The first one is from Joanne's site:
A Missouri high school teacher owes the federal government $410,000 for student loans. Liz Kelley, 48, hasn’t made a single payment, so the interest keeps mounting.She got a bachelor's degree in English in 1994. She enrolled in law school, adding to her debt. She quit law school and took on more debt to get a teaching credential. Upon becoming a school teacher she went to grad school in order to get a pay raise. When the 2008/2009 recession hit, she and her husband lost their home and their marriage broke up; this allowed her to defer paying for three more years. She can't defer any longer and now owes over $400,000. She currently teaches at a parochial school.
If she found a public school job, she could use income-based repayment, which would link her payments to her income and erase the remaining debt after 10 years. “But that would still mean a decade of what she describes as ‘futile’ payments that won’t even cover her monthly interest expenses, leaving nothing to put away for retirement.” Carey writes.I don't think I'm hard-hearted for having no sympathy for her--she hasn't paid a cent on her student loans, and interest has been accumulating for 21 years now. I think she should pay her bills. That doesn't make me hard-hearted, that makes me an adult. Her sob story is straight out of this Toad the Wet Sprocket video (from 1:00-1:07). She probably wants Uncle Sugar to forgive her debts and cleanse her of her bad decisions, to that I say boo-freakin'-hoo and no-freakin'-way.
Our next story, which is slightly more sympathetic, comes from CNN/Money:
For the past 20 years Susanne Walsh has been dreaming of a retirement where she'd travel the world.Does it surprise you that one of those sons majored in something ending in "studies"? And he's having a hard time of it with his career in Hollywood.
Unfortunately, those retirement plans are now on hold -- indefinitely.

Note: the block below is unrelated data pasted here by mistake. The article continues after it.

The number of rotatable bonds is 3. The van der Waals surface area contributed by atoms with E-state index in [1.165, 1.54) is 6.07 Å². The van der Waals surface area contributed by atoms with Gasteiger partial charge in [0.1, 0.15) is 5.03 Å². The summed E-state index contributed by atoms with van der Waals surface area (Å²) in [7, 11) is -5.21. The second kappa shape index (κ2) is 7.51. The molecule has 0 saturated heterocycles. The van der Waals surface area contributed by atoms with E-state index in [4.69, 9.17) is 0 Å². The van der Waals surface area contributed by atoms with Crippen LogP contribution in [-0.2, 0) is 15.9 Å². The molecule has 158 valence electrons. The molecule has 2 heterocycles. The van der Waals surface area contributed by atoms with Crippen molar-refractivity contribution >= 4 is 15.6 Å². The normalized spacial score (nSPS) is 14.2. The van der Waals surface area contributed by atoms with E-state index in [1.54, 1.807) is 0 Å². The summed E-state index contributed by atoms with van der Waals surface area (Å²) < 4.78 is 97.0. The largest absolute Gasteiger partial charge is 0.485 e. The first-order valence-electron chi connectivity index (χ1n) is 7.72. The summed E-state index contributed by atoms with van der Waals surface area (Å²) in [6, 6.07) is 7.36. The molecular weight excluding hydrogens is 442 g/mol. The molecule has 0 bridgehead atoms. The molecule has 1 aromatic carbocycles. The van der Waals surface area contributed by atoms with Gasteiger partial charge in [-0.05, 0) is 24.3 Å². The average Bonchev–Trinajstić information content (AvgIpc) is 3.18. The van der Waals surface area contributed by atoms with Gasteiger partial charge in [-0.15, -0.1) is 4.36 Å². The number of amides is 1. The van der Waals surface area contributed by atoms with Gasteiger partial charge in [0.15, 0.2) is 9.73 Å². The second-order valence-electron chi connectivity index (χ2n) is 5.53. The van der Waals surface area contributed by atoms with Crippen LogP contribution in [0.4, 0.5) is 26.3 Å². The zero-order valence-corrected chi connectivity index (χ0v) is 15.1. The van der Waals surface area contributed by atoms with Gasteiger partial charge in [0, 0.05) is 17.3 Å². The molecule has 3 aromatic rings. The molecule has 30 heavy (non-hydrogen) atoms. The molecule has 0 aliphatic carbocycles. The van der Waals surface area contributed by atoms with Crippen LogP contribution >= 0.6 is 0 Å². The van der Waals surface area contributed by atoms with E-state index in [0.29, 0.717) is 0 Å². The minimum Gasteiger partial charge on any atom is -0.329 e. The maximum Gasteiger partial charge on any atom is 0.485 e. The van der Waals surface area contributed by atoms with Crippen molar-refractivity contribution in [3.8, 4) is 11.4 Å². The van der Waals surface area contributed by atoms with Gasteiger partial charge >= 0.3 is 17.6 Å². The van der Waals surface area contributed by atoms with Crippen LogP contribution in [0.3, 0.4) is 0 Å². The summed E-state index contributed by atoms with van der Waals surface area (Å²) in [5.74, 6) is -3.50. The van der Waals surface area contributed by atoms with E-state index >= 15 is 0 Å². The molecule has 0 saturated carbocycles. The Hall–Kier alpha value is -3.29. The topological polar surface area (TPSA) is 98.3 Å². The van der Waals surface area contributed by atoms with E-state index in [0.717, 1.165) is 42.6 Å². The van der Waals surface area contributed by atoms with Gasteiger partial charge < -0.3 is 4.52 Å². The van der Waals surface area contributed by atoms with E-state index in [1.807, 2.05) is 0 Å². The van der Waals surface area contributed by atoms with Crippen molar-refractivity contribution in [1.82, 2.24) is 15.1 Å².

That's because Susanne and her husband Bill helped pay for their two sons' college education and even cosigned on some of their student loans. Despite graduating with four-year degrees, neither of them have found stable jobs.
Now Bill and Susanne are shouldering the brunt of roughly $189,000 in combined student loans.
To help support their sons, the couple also has a side business providing editing support for a technical engineering journal.I just don't understand how college students can be adults--they can vote, they can sign contracts, they can join the military--but they're not held responsible for paying for their own college degrees. Why, for chrissakes, are parents expected to pay for college? Why does a parent's income factor into financial aid at all, just because the colleges can get away with it? That just sounds like a racket to me. That's bad enough, but Bill and Susanne also cosigned for their sons' student loans, which makes them financially responsible for those loans.
This, boys and girls and parents, is why the only people who should go to college to self-actualize are those who can afford to. The rest of us should get a degree in something that will allow us to be financially responsible, contributing members of society.
Yes, college costs are too high. They aren't going to get any lower by forgiving student loans, making college "free", or any other of the wacky ideas that many people, mostly on the political left, are tossing around lately. If you can't afford Expensive Private University, they you don't go to EPU. End of story. By the way, for those who worry about a "quality" education, the two most intelligent people I've ever known both went to state schools here in California. Both got engineering degrees, and both have been very successful--including financially--in their respective fields. There's more to it all than the school name listed on the sheepskin.
In closing: make good decisions. Pay yo bills. Be an adult.